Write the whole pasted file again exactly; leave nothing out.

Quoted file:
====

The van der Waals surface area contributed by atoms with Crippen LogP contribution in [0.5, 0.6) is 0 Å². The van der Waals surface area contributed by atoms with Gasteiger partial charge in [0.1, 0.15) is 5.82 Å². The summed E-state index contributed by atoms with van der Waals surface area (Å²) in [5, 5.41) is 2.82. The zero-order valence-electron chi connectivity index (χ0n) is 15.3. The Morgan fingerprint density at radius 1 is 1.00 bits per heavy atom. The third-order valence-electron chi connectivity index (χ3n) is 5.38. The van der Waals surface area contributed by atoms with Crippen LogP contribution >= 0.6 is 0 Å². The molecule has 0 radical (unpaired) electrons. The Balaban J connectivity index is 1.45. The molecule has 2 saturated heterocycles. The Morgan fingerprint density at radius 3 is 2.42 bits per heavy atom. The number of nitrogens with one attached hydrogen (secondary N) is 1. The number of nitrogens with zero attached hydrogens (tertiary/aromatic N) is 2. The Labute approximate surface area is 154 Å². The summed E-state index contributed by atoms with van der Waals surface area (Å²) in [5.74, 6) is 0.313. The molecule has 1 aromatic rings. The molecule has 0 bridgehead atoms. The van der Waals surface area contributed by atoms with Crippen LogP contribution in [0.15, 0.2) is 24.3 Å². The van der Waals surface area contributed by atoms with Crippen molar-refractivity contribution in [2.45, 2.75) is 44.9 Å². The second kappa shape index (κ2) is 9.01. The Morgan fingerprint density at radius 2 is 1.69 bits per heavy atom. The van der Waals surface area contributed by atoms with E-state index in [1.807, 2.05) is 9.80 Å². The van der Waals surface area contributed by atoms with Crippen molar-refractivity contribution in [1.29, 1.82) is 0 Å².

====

The van der Waals surface area contributed by atoms with Crippen LogP contribution in [0.5, 0.6) is 0 Å². The van der Waals surface area contributed by atoms with Gasteiger partial charge in [0.1, 0.15) is 5.82 Å². The summed E-state index contributed by atoms with van der Waals surface area (Å²) in [5, 5.41) is 2.82. The zero-order valence-electron chi connectivity index (χ0n) is 15.3. The Morgan fingerprint density at radius 1 is 1.00 bits per heavy atom. The third-order valence-electron chi connectivity index (χ3n) is 5.38. The van der Waals surface area contributed by atoms with Crippen LogP contribution >= 0.6 is 0 Å². The molecule has 0 radical (unpaired) electrons. The Balaban J connectivity index is 1.45. The molecule has 2 saturated heterocycles. The Morgan fingerprint density at radius 3 is 2.42 bits per heavy atom. The number of nitrogens with one attached hydrogen (secondary N) is 1. The number of nitrogens with zero attached hydrogens (tertiary/aromatic N) is 2. The Labute approximate surface area is 154 Å². The summed E-state index contributed by atoms with van der Waals surface area (Å²) in [5.74, 6) is 0.313. The molecule has 1 aromatic rings. The molecule has 0 bridgehead atoms. The van der Waals surface area contributed by atoms with Crippen LogP contribution in [0.15, 0.2) is 24.3 Å². The van der Waals surface area contributed by atoms with Crippen molar-refractivity contribution in [2.45, 2.75) is 44.9 Å². The second kappa shape index (κ2) is 9.01. The Morgan fingerprint density at radius 2 is 1.69 bits per heavy atom. The van der Waals surface area contributed by atoms with E-state index in [1.807, 2.05) is 9.80 Å². The van der Waals surface area contributed by atoms with Crippen molar-refractivity contribution in [1.29, 1.82) is 0 Å².